Bring a buddy. It’s not just a tour. It’s an incredible history lesson.
National Penn Bank on Radcliffe Street is sponsoring one of the trolleys.
An additional sponsor is needed for the second trolley. Please help.

The 45-minute excursion requires a ticket. The trolley will depart from the Mill Street parking lot, the original canal basin for the canal barges. There are embedded stones in a rectangular shape in the asphalt, marking the site of Lock One.
Penn Street to the Delaware River, then Radcliffe Street to the Lenox building where the ship yard was located, then pass through the Harriman business district.
Stop on Wilson and Garfield Streets for the car show and children’s activities at the Bristol H.S. 
Continue to 922 Radcliffe Street for tea at the Walker home, where you can enjoy the view from their garden. Then hop aboard for an additional stop at the Margaret R. Grundy Library and Museum before returning to the parking area.

The last trolley will depart at 3:15 p.m.
This is an historic tour, much more than transportation. A free bus will be available to transport HBD guests from the parking lot to the Harriman business district.

The residents of this bustling riverside community incorporate its historic past seamlessly into the fabric of its always revitalizing present and they continue the longstanding tradition of “Welcoming Friends”.

BCHF member and Volunteer Committee co-chair, Ellanna [Knoth] Delaney, BHS ’56 has an urgent “all call” for help the day of the event. 
Volunteers are needed for a variety of tasks, from setting up signs for the open houses to acting as ticket takers on the trolleys.
If you could volunteer to help for a couple of hours during the early morning of, during the HBD hours, or at the end (4:00 p.m.) of the event, it would be greatly appreciated!

For more information about Historic Bristol Day, contact the Bristol Cultural & Historical Foundation
321 Cedar Street
Bristol, PA 

Historic Bristol Day 103 is the third segment of a series introducing the 36th Annual Historic Bristol Day to be held on October 20, 2012.

Recommend a “Spotlight”. E-mail vjmrun@yahoo.com

Historic Bristol Day 104
by Cate Murway

William Averell Harriman [1891 –1986], the US Democratic politician, businessman and diplomat, struggled to overcome his legacy as the son of the vilified robber baron who started the Union Pacific Railroad, a man President Theodore Roosevelt had blasted as a “malefactor of great wealth.” It was said of Harriman that he was forever trying to measure up to his stern and remote father, who had died when Averell was 17.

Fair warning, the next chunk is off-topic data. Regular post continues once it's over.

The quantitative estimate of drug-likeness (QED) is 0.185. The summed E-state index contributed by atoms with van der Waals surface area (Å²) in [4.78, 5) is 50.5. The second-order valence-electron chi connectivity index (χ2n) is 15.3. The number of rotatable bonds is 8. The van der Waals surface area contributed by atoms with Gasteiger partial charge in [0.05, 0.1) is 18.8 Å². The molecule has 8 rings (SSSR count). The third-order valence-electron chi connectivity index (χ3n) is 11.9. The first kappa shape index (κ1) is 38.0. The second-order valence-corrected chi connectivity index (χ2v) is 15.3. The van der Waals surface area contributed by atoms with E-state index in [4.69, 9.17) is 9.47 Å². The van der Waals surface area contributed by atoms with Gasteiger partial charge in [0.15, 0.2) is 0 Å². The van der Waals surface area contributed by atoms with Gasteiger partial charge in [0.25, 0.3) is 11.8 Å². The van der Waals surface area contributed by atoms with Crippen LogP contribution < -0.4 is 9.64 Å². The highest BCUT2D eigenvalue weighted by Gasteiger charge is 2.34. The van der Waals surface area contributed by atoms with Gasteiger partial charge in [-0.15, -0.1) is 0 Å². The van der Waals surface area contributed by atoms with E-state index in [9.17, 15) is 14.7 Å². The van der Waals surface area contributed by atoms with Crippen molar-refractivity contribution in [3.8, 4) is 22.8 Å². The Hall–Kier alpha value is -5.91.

When Harriman was born during the presidency of Benjamin Harrison, the telephone was a new invention, radio was still in the future, and trolley cars were drawn by horses. The life expectancy for the American male was fifty years.

“Do not go where the path may lead, go instead where there is no path and leave a trail.” Ralph Waldo Emerson

From the book Spanning the Century, The Life of W. Averell Harriman by Rudy Abramson, in just a little more than 4 months, the new ship town in Bristol was nearly finished and keels had been laid for the first two freighters.
The unrelenting din that continued for 18 hours a day left some of the workers with impaired hearing, or blinded or scarred by shards of hot steel or flying rivets.
The daily bustle included 27 trains pulling in to unload shipyard workers who were often loud and rambunctious.
Four of Harriman’s men drowned when scaffolding gave way during a ship launching and dozens of workers fell into the river a few feet from the shore.

The entire borough of Bristol was not altogether happy about the boomtown prosperity.
Charlotte Landreth Melville’s grandfather, the Civil War Union Army Officer Capt. Burnet Landreth [1842-1928] was a third generation wealthy seed merchant who had been the most prominent businessman before Harriman’s arrival. In 1878, Capt. Landreth had declined President Hayes’ offer of Commissioner of Agriculture. 

He carped about the “fabulous profiteering by Harriman and his gang” and felt that “this crowd was composed of the worst element in the country.”
Inspectors had found some of the men sleeping on the job and according to Charlotte’s grandfather’s letter dated March 1922, “many were idle all day”. 
A lot of these workers, who had “never even owned a horse, found themselves in receipt of extremely high wages, $8.00-$9.00 a day; often $100.00 a week.”
They purchased automobiles and whatever momentarily pleased their fancy. Some used a taxi service between Harriman and the Pennsylvania Railroad Station.
“Some enthusiastic writer, who knows very little about the subject will attempt to describe the Bristol Shipbuilding scheme—that of the Merchant Shipbuilding Corporation, agents for the United States Emergency Fleet Corporation—as a great success, but as a person on the spot I want to make a record this March, 1922, of it as a failure—worse than that, a bubble which grew up like a mushroom during war times—a fraud on the people—a profit to the grafters.”

Harriman meanwhile blamed most of the problems on government foot-dragging and the Shipping Board engineers’ demands for “picayunish” changes that threw the assembly work behind schedule.